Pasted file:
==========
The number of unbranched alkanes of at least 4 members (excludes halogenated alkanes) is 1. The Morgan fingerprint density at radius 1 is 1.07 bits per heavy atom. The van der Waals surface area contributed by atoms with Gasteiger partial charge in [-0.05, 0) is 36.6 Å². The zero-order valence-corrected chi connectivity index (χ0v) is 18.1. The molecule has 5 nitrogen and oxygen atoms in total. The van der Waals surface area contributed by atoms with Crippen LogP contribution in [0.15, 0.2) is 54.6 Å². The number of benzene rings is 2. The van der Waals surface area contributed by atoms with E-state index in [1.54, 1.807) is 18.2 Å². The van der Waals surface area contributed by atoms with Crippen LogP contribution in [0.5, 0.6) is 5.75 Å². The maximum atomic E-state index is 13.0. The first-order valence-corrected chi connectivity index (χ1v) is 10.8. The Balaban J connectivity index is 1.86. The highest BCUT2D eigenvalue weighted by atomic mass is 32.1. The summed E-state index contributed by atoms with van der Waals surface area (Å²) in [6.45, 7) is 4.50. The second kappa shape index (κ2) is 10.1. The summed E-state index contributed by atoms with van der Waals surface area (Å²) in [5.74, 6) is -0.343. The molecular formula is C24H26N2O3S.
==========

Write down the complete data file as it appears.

The number of unbranched alkanes of at least 4 members (excludes halogenated alkanes) is 1. The Morgan fingerprint density at radius 1 is 1.07 bits per heavy atom. The van der Waals surface area contributed by atoms with Gasteiger partial charge in [-0.05, 0) is 36.6 Å². The zero-order valence-corrected chi connectivity index (χ0v) is 18.1. The molecule has 5 nitrogen and oxygen atoms in total. The van der Waals surface area contributed by atoms with Crippen LogP contribution in [0.15, 0.2) is 54.6 Å². The number of benzene rings is 2. The van der Waals surface area contributed by atoms with E-state index in [1.54, 1.807) is 18.2 Å². The van der Waals surface area contributed by atoms with Crippen LogP contribution in [0.5, 0.6) is 5.75 Å². The maximum atomic E-state index is 13.0. The first-order valence-corrected chi connectivity index (χ1v) is 10.8. The Balaban J connectivity index is 1.86. The highest BCUT2D eigenvalue weighted by atomic mass is 32.1. The summed E-state index contributed by atoms with van der Waals surface area (Å²) in [6.45, 7) is 4.50. The second kappa shape index (κ2) is 10.1. The summed E-state index contributed by atoms with van der Waals surface area (Å²) in [5.74, 6) is -0.343. The molecular formula is C24H26N2O3S.